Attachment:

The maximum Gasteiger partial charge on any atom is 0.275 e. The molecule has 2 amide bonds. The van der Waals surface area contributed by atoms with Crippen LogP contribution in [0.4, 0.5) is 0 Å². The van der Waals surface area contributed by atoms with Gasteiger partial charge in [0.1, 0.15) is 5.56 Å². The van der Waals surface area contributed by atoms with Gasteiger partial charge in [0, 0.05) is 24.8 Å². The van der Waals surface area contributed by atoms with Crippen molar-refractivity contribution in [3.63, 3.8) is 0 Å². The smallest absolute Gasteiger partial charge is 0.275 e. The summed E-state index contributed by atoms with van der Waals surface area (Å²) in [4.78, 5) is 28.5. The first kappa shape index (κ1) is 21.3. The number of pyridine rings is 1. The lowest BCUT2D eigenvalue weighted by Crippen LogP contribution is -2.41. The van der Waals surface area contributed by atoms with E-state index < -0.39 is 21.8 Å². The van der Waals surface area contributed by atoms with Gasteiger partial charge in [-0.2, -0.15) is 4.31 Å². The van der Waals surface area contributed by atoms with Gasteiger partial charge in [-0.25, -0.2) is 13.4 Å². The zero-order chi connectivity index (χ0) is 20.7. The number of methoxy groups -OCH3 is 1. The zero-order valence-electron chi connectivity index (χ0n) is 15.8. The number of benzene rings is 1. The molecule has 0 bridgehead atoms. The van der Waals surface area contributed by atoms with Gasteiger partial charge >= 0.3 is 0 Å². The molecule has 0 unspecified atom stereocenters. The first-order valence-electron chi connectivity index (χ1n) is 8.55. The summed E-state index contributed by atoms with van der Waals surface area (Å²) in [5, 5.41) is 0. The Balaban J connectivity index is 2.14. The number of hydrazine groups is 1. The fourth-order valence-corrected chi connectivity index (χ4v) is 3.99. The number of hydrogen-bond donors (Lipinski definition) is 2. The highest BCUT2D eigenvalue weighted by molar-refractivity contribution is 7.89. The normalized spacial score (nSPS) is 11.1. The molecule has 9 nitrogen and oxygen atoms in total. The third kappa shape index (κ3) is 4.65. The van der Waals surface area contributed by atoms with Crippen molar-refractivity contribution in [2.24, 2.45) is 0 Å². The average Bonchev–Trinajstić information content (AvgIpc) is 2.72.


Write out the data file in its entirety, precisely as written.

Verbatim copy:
The maximum Gasteiger partial charge on any atom is 0.275 e. The molecule has 2 amide bonds. The van der Waals surface area contributed by atoms with Crippen LogP contribution in [0.4, 0.5) is 0 Å². The van der Waals surface area contributed by atoms with Gasteiger partial charge in [0.1, 0.15) is 5.56 Å². The van der Waals surface area contributed by atoms with Gasteiger partial charge in [0, 0.05) is 24.8 Å². The van der Waals surface area contributed by atoms with Crippen molar-refractivity contribution in [3.63, 3.8) is 0 Å². The smallest absolute Gasteiger partial charge is 0.275 e. The summed E-state index contributed by atoms with van der Waals surface area (Å²) in [4.78, 5) is 28.5. The first kappa shape index (κ1) is 21.3. The number of pyridine rings is 1. The lowest BCUT2D eigenvalue weighted by Crippen LogP contribution is -2.41. The van der Waals surface area contributed by atoms with E-state index < -0.39 is 21.8 Å². The van der Waals surface area contributed by atoms with Gasteiger partial charge in [-0.2, -0.15) is 4.31 Å². The van der Waals surface area contributed by atoms with Gasteiger partial charge in [-0.25, -0.2) is 13.4 Å². The zero-order chi connectivity index (χ0) is 20.7. The number of methoxy groups -OCH3 is 1. The zero-order valence-electron chi connectivity index (χ0n) is 15.8. The number of benzene rings is 1. The molecule has 0 bridgehead atoms. The van der Waals surface area contributed by atoms with Gasteiger partial charge >= 0.3 is 0 Å². The molecule has 0 unspecified atom stereocenters. The first-order valence-electron chi connectivity index (χ1n) is 8.55. The summed E-state index contributed by atoms with van der Waals surface area (Å²) in [5, 5.41) is 0. The Balaban J connectivity index is 2.14. The number of hydrazine groups is 1. The fourth-order valence-corrected chi connectivity index (χ4v) is 3.99. The number of hydrogen-bond donors (Lipinski definition) is 2. The highest BCUT2D eigenvalue weighted by molar-refractivity contribution is 7.89. The normalized spacial score (nSPS) is 11.1. The molecule has 9 nitrogen and oxygen atoms in total. The third kappa shape index (κ3) is 4.65. The van der Waals surface area contributed by atoms with Crippen molar-refractivity contribution in [2.24, 2.45) is 0 Å². The average Bonchev–Trinajstić information content (AvgIpc) is 2.72.